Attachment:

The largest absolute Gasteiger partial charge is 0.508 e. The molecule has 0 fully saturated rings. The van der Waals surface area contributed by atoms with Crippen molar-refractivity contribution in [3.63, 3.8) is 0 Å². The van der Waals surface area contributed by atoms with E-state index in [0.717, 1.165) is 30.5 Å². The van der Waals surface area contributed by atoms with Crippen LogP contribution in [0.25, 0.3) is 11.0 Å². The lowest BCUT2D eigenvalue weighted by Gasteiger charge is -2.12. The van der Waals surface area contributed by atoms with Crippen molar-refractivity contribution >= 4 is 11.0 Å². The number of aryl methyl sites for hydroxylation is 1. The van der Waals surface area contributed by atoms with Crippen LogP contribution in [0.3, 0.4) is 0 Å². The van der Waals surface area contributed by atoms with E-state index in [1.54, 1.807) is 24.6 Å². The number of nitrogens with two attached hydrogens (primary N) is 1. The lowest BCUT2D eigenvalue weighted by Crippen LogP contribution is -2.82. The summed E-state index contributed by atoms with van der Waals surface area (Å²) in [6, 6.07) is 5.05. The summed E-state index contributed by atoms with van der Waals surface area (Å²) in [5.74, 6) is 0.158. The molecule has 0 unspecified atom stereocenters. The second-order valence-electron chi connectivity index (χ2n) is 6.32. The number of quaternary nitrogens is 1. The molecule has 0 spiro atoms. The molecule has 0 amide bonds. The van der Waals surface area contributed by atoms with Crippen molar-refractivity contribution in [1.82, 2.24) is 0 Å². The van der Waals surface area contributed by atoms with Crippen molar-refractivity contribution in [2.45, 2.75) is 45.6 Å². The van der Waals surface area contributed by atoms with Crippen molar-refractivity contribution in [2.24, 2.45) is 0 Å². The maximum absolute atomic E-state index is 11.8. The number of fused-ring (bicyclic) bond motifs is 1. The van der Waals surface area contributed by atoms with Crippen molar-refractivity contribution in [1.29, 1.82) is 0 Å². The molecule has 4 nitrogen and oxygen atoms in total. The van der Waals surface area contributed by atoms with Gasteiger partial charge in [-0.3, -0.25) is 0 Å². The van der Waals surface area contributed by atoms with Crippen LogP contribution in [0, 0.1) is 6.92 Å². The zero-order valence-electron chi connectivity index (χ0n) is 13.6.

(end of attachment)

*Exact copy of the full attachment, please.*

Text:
The largest absolute Gasteiger partial charge is 0.508 e. The molecule has 0 fully saturated rings. The van der Waals surface area contributed by atoms with Crippen molar-refractivity contribution in [3.63, 3.8) is 0 Å². The van der Waals surface area contributed by atoms with E-state index in [0.717, 1.165) is 30.5 Å². The van der Waals surface area contributed by atoms with Crippen LogP contribution in [0.25, 0.3) is 11.0 Å². The lowest BCUT2D eigenvalue weighted by Gasteiger charge is -2.12. The van der Waals surface area contributed by atoms with Crippen molar-refractivity contribution >= 4 is 11.0 Å². The number of aryl methyl sites for hydroxylation is 1. The van der Waals surface area contributed by atoms with Crippen LogP contribution in [0.3, 0.4) is 0 Å². The van der Waals surface area contributed by atoms with E-state index in [1.54, 1.807) is 24.6 Å². The number of nitrogens with two attached hydrogens (primary N) is 1. The lowest BCUT2D eigenvalue weighted by Crippen LogP contribution is -2.82. The summed E-state index contributed by atoms with van der Waals surface area (Å²) in [6, 6.07) is 5.05. The summed E-state index contributed by atoms with van der Waals surface area (Å²) in [5.74, 6) is 0.158. The molecule has 0 unspecified atom stereocenters. The second-order valence-electron chi connectivity index (χ2n) is 6.32. The number of quaternary nitrogens is 1. The molecule has 0 spiro atoms. The molecule has 0 amide bonds. The van der Waals surface area contributed by atoms with Crippen molar-refractivity contribution in [1.82, 2.24) is 0 Å². The van der Waals surface area contributed by atoms with Crippen molar-refractivity contribution in [2.45, 2.75) is 45.6 Å². The van der Waals surface area contributed by atoms with Crippen molar-refractivity contribution in [2.24, 2.45) is 0 Å². The maximum absolute atomic E-state index is 11.8. The number of fused-ring (bicyclic) bond motifs is 1. The van der Waals surface area contributed by atoms with Crippen molar-refractivity contribution in [1.29, 1.82) is 0 Å². The molecule has 4 nitrogen and oxygen atoms in total. The van der Waals surface area contributed by atoms with Gasteiger partial charge in [-0.3, -0.25) is 0 Å². The van der Waals surface area contributed by atoms with Crippen LogP contribution in [0, 0.1) is 6.92 Å². The zero-order valence-electron chi connectivity index (χ0n) is 13.6.